Share this page on LinkedIn
Share This Page on Google+
Share This Page on Twitter
tell someone about this page print this page
You are here: Contents > 2015 > Volume 24 Number 3 May 2015 > AORTIC VALVE DISEASE > Results and Quality of Life after Minimally Invasive Ross Procedure

Results and Quality of Life after Minimally Invasive Ross Procedure

Ulrich F. W. Franke1, Adrian Ursulescu1, Nora Göbel1, Ragi Nagib1, Matthias Hansen1, Rashmi Yadav2, Hardy Baumbach1, Marc Albert1

1Robert Bosch Hospital, Stuttgart, Germany, 2Royal Brompton Hospital, London, UK

Background and aim of the study: Based on superior long-term results, an increasing interest in the Ross procedure for young adult patients can be observed. After the first publication of this challenging procedure through a minimally invasive access, this operation has become an alternative to conventional sternotomy at the authors’ department. This analysis compares the results and quality of life of the conventional and the minimally invasive Ross procedures.

Methods: By April 2013, a total of 136 patients had undergone the Ross procedure at the authors’ institution. Preoperative parameters did not differ between the conventional group (C-group; n = 58; mean age 49 years) and the minimally invasive group (M-group; n = 78; mean age 50 years). Only the aortic cross-clamp time was longer for the M-group (151 versus 140 min).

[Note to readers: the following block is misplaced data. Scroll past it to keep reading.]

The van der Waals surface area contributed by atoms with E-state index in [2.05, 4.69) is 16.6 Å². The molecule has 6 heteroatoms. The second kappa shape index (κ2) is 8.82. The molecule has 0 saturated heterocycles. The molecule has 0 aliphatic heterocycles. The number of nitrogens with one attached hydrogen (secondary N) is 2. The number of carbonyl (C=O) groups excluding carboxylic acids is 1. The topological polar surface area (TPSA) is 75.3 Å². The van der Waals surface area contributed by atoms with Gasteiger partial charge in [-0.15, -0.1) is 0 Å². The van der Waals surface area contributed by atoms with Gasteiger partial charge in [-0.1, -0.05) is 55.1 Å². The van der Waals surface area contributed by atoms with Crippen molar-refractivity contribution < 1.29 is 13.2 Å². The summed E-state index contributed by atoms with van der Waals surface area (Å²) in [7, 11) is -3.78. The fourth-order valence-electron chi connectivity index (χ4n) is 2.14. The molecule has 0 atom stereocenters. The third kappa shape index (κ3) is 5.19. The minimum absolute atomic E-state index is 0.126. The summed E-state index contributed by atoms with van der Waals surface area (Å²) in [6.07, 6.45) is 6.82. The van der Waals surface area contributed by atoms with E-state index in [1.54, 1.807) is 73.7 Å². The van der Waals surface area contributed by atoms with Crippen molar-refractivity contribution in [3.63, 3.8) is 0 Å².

Results: One C-group patient died on the day of

operation. Consecutively, survival was 99% for the follow up period of 1,093 ± 601 days. Valve-related reoperations were necessary for four patients. One C-group patient developed a distal pulmonary stenosis due to fibrotic scar tissue. Two M- group patients showed fistulas after early endocarditis, but the native valves could be preserved in these cases. One C-group patient with recurrent severe aortic regurgitation showed holes in two of three cusps. The SF-36 questionnaire detected better physical parameters (physical function, physical role function) for patients after minimally invasive access.

Conclusion: The minimally invasive Ross procedure allows the same excellent clinical outcome as the conventional technique. However, the physical quality of life is better with the minimally invasive procedure, in addition to an improved cosmetic result.

The Journal of Heart Valve Disease 2015;24:295-301

Results and Quality of Life after Minimally Invasive Ross Procedure

Click the above hyperlink to view the article, right click (Ctrl click on a Mac) to open in a new browser window or tab.

Purchase this Article

Please click the button below to purchase this article. Single article purchases are provided at $50.00 per article. Upon clicking the button below, single article user account subscription details are requested and, upon successful payment, a single article user account is created. Single articles are availble in your account for seven days after purchase.